Tiger Woods tied for lead after opening 66 in Australia

By Doug FergusonNovember 12, 2009, 6:14 pm
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MELBOURNE, Australia – Tiger Woods putted for birdie on every hole but the last one. He birdied all the par 5s. And the one time he took on one of the short par 4s at Kingston Heath, he came within inches of reaching the green.

It was just the kind of performance a massive crowd at the Australian Masters expected to see.

Despite a bogey on his final hole when he drove into a tea tree, Woods put together a stress-free round of 6-under 66 on Thursday to share the lead after one round with James Nitties and Branden Grace.

“I bogeyed the last hole and missed two short putts for birdie,” Woods said. “Other than that, it was a pretty good day.”

It felt like more than that to the kind of gallery typically seen only at major championships. Tournament officials said 21,356 people came through the turnstiles, with about 5,000 others giving Kingston Heath a buzz it hasn’t felt in years.

“It was like when I first turned pro and (Greg) Norman used to play,” Cameron Percy said after a 67. “It was like a major, basically.”

Nitties, who easily retained his U.S. PGA Tour card in his rookie season, played behind Woods and quietly joined him in the lead with two birdies over his last three holes.

Grace, a 21-year-old from South Africa, made his first tournament round in Melbourne a memorable one by running off four straight birdies at the turn. He had the lead to himself until a bogey on the 17th.

“I’m up there, and hopefully I can keep playing that way for the next three rounds,” he said.

Woods missed only two fairways in a round that was relatively free of trouble until he pulled his tee shot on the ninth hole, had to chip out of the tea tree into thick rough, did well to bounce it on the green and took two putts from 40 feet. He chose to lay back from the bunkers on several of the short holes, although birdie chances didn’t come by the bushel. Woods hit away from the flag when he didn’t have the right angle; other times, he simply hit poor shots.

“I did a lot of lag putting,” he said.

He made his move toward the end of the round, hitting 3-wood to the 294-yard sixth hole that held its line to the left of the bunkers and came up just short of the green, leaving an easy chip to a foot. After a poor tee shot left him a bad angle to the green on the seventh, Woods hit 8-iron over the corner of trees to 20 feet for another birdie, then hit 8-iron to 7 feet on No. 8 to set up his third straight birdie.

Far more impressive than the golf, however, was the gallery.

Traffic was backed up along Kingston Road outside the club for miles in the hour before Woods teed off.

“I know,” he said. “I was stuck in it, too.”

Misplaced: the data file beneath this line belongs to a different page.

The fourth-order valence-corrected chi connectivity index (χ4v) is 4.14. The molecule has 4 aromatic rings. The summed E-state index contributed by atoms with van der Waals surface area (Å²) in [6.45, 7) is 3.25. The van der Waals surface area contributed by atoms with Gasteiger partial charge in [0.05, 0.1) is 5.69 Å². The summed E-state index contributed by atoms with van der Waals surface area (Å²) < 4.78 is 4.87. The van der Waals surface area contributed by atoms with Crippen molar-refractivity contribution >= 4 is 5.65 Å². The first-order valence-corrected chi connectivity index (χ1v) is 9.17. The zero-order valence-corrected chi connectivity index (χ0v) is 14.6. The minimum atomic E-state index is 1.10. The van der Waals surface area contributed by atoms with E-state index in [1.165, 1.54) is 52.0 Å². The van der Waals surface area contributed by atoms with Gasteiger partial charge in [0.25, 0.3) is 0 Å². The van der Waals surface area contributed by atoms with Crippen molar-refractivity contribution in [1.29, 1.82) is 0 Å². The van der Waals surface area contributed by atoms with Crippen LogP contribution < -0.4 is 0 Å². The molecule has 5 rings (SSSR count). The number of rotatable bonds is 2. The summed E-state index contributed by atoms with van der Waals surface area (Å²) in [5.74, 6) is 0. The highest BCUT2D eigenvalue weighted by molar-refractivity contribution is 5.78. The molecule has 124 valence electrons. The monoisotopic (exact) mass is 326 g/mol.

The tournament has been a sellout for months, and it remains peculiar to see a ticket window at an Australian golf tournament with a sign that says “Sold out.” The cap was at 100,000 tickets for the week – not all of them come through the front gate – and while it was impossible for some 25,000 fans to stay on one hole, whoever couldn’t fit in moved ahead to the next couple of holes.

That turned into a treat for the likes of Seve Benson, playing in the group ahead of Woods, feeling like a rock star himself.

“It was amazing,” Benson said after a 70. “After a couple of holes, you get used to it. But then you realize that they were not on the hole before. They had been there for awhile waiting.”

Thousands headed for the exit when Woods finished, although a fair crowd stuck around for the afternoon, even though the action slowed severely. Mathew Goggin, who played in the final group at Turnberry with Tom Watson, had a 69 to match the best score in the afternoon, when bleachers were half-full.

Most of the crowd followed Adam Scott, slowed by a three-putt bogey from 10 feet in his round of 71. Stuart Appleby also had a 69.

Perhaps the toughest spot was playing behind Woods, as marshals allowed the gallery to stop in the middle of crossing areas so that the fans entirely circled every green on which Woods, defending champion Rod Pampling and Craig Parry were putting.

Parry holed a 50-foot putt on the fourth and shot a 70, while Pampling had a 71.

Among those in the gallery was Woods’ mother, Kultida, who usually only travels to Augusta National and Sherwood Country Club for her son’s tournament in December.

Percy and Doug Holloway were at 67, while Greg Chalmers was in the group at 68.

Geoff Ogilvy, the only other player besides Woods in the top 50 at Kingston Heath, took double bogey on his final hole for a 72.